Sunday readings: http://www.usccb.org/nab/072411.shtml
Rom 8: 28-30
1 Kgs 3: 5, 7-12
Mt 13: 44-52
St. Ignatius Loyola, the founder of a very influential order of priests we know today as the Jesuits, adopted a motto for his “company” of followers: "Ad majorem Dei gloriam" - To the greater glory of God. It may sound simple but it is deeply life changing. Ignatius’ idea was that all we do, all we have, all that God asks of us is done to bring him glory. One needs to put a personal ego aside, along with ambition and pride, to attain a life so single focused.
For us who are not Jesuits such a motto is certainly not so much about them but should be the motto of every Christian person. All we do should be done in some way for the greater glory of God.
This Sunday’s first reading from the Book of Kings centers on the great Solomon, the son of King David, to whom God said, “Ask something of me and I will give it to you.” My first response to that might be, “Is this some sort of test?” Solomon surely could have asked God for glory, riches, a long reign as King. God waited for Solomon’s request and the request was indeed a humble one. Not one we would necessarily imagine a King asking: “Give your servant, an understanding heart to judge your people and to distinguish right from wrong . . .”
Solomon recognized his own inadequacy, “I am a mere youth, not knowing how to act . . .” God’s response to Solomon was impressive for he was “pleased.” In this case, King Solomon was indeed requesting a type of life that would bring glory to God. A heart of wisdom and understanding is what we priests may call good pastoral practice.
The Gospel parables are a further reflection from Jesus on the Kingdom of God. They are essentially about wisdom and choice. Jesus continues his agricultural and domestic analogies this Sunday with further parables: a treasure buried in a field, a valuable pearl in the market place, and a net thrown into the sea.
One indication of wisdom are the choices we make. Choices about what to eat, whether to exercise regularly, what sort of spiritual life I will develop, how to use money and resources, who to marry, how to raise children, or what other vocation I feel called to. The treasure buried in the field and the pearl of great price invite us to choose wisely. To choose treasures that are offered to us. To choose in a way that will bring glory to God by following his will for us.
Notice Jesus states, as he did in all his earlier parables, “The Kingdom of Heaven is like . . .” So, today it is “like” a buried treasure or a costly pearl which by comparison to other riches and possessions are so valuable that the individual sells, “all that he has and buys it.” In essence these two figures made themselves poor in order to possess the kingdom of God. I think Jesus is getting at something deeper here, as he always does.
We are not called to choose poverty for poverty sake. Nor is he suggesting that we live in abject conditions by selling everything we have. The choices we make should always be for something better, more valuable, for selfless reasons. To choose the way Jesus shows us is to choose his plan for life, his “kingdom.”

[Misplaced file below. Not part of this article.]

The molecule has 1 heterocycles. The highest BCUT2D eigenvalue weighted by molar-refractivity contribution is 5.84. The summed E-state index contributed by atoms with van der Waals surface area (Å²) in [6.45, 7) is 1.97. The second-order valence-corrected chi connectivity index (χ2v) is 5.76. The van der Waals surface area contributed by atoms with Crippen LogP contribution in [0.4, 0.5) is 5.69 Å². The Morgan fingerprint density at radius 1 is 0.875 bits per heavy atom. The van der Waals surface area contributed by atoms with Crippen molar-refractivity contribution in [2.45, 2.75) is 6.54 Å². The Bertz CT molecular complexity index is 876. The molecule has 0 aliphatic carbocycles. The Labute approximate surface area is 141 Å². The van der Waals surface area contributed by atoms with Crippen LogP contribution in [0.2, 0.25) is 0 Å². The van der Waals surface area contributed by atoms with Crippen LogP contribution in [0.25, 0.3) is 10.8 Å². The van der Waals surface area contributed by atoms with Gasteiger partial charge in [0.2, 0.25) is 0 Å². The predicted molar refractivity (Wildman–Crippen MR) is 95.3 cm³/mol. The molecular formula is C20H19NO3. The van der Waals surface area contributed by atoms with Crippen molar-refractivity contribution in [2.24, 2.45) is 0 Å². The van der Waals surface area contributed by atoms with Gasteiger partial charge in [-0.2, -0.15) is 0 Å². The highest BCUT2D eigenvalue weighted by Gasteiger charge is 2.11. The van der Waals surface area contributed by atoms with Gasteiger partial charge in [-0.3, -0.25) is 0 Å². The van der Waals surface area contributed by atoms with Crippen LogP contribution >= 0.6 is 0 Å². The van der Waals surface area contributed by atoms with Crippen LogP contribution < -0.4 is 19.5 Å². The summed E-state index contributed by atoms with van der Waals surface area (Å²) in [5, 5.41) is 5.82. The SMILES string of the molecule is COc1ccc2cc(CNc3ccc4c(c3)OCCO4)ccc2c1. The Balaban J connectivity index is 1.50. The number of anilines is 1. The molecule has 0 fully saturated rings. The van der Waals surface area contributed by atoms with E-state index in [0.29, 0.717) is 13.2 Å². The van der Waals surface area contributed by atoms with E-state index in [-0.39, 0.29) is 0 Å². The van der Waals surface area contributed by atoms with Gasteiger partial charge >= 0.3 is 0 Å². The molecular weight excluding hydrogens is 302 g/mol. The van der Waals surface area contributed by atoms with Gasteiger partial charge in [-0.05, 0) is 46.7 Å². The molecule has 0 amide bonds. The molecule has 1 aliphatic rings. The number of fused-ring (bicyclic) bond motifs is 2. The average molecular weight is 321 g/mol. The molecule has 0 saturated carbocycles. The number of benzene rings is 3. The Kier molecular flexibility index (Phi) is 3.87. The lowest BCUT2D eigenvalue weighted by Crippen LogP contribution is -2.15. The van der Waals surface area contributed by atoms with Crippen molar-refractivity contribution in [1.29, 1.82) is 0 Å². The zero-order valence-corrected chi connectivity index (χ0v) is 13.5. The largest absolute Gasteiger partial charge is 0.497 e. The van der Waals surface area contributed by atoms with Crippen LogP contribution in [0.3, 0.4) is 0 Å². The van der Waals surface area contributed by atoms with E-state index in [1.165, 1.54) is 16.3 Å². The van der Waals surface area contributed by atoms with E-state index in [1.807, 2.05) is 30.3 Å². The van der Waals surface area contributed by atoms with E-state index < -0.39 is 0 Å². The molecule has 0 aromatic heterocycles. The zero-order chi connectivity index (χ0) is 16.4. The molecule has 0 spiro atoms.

The choice, as always in our life of faith, is to choose God foremost above all things. No matter how much money we have, or what kind of car we drive, or what sort of home or neighborhood I live in, it doesn’t matter more than my pursuit of the kingdom (the way of the Gospel). If things, pleasure, position, power, political advantage, recognition by others, etc is what my life is about, then the way of faith will never have the force that Jesus’ offers.
In that case, my Catholic faith may become nothing more than being seen at Mass on Sunday, or sending children to Catholic school to show that I can afford such education, or I appear religious because it makes me more acceptable to others. Or I as a priest seek to be popular and focus my service around those who can make me so.
We choose God’s kingdom because it is greater than anything else. The believer must put God first in all things, even if it means I look foolish by doing so or I may appear “out of it.” This is what these parables imply.
But, what about my car, my house, my investments, my nice vacations, my children’s finer education, my good job that pays me well? The more I have, the more I am responsible to be generous. To choose life and the person over things is wisdom and glory. Our sharing in the Eucharist is an encounter with a God who has poured out himself for us – out of infinite love. A God who is generous for our sake.
“Once we choose faith we cannot turn our backs on the One we trust or the truth he reveals. The faith choice cannot be made in a haphazard manner. The faith choice must be fed with God’s Word in Scripture and the wisdom of the Church, in prayer, and in works of charity. For without a well-nourished faith, we slip away from God.” (Catholic Catechism 162).